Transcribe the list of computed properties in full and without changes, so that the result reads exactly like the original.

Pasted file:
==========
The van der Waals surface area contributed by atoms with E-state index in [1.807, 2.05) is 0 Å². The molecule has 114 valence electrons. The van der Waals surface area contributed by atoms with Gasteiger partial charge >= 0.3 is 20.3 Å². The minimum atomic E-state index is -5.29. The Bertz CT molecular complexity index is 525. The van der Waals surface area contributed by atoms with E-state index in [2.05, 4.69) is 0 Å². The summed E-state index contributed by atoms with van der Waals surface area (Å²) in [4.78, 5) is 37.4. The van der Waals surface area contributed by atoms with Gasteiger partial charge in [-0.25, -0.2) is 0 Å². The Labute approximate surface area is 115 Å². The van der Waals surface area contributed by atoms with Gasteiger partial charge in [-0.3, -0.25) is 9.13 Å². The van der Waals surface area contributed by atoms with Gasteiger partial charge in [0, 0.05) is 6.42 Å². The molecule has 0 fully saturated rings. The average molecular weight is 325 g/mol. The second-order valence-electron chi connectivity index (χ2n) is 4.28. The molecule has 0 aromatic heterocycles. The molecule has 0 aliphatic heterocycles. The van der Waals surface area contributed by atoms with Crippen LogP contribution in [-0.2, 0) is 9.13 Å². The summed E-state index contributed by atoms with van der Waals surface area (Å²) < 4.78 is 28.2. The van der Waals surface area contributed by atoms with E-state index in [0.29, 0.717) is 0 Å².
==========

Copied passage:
The van der Waals surface area contributed by atoms with E-state index in [1.807, 2.05) is 0 Å². The molecule has 114 valence electrons. The van der Waals surface area contributed by atoms with Gasteiger partial charge >= 0.3 is 20.3 Å². The minimum atomic E-state index is -5.29. The Bertz CT molecular complexity index is 525. The van der Waals surface area contributed by atoms with E-state index in [2.05, 4.69) is 0 Å². The summed E-state index contributed by atoms with van der Waals surface area (Å²) in [4.78, 5) is 37.4. The van der Waals surface area contributed by atoms with Gasteiger partial charge in [-0.25, -0.2) is 0 Å². The Labute approximate surface area is 115 Å². The van der Waals surface area contributed by atoms with Gasteiger partial charge in [-0.3, -0.25) is 9.13 Å². The van der Waals surface area contributed by atoms with Gasteiger partial charge in [0, 0.05) is 6.42 Å². The molecule has 0 fully saturated rings. The average molecular weight is 325 g/mol. The second-order valence-electron chi connectivity index (χ2n) is 4.28. The molecule has 0 aromatic heterocycles. The molecule has 0 aliphatic heterocycles. The van der Waals surface area contributed by atoms with Crippen LogP contribution in [-0.2, 0) is 9.13 Å². The summed E-state index contributed by atoms with van der Waals surface area (Å²) < 4.78 is 28.2. The van der Waals surface area contributed by atoms with E-state index in [0.29, 0.717) is 0 Å².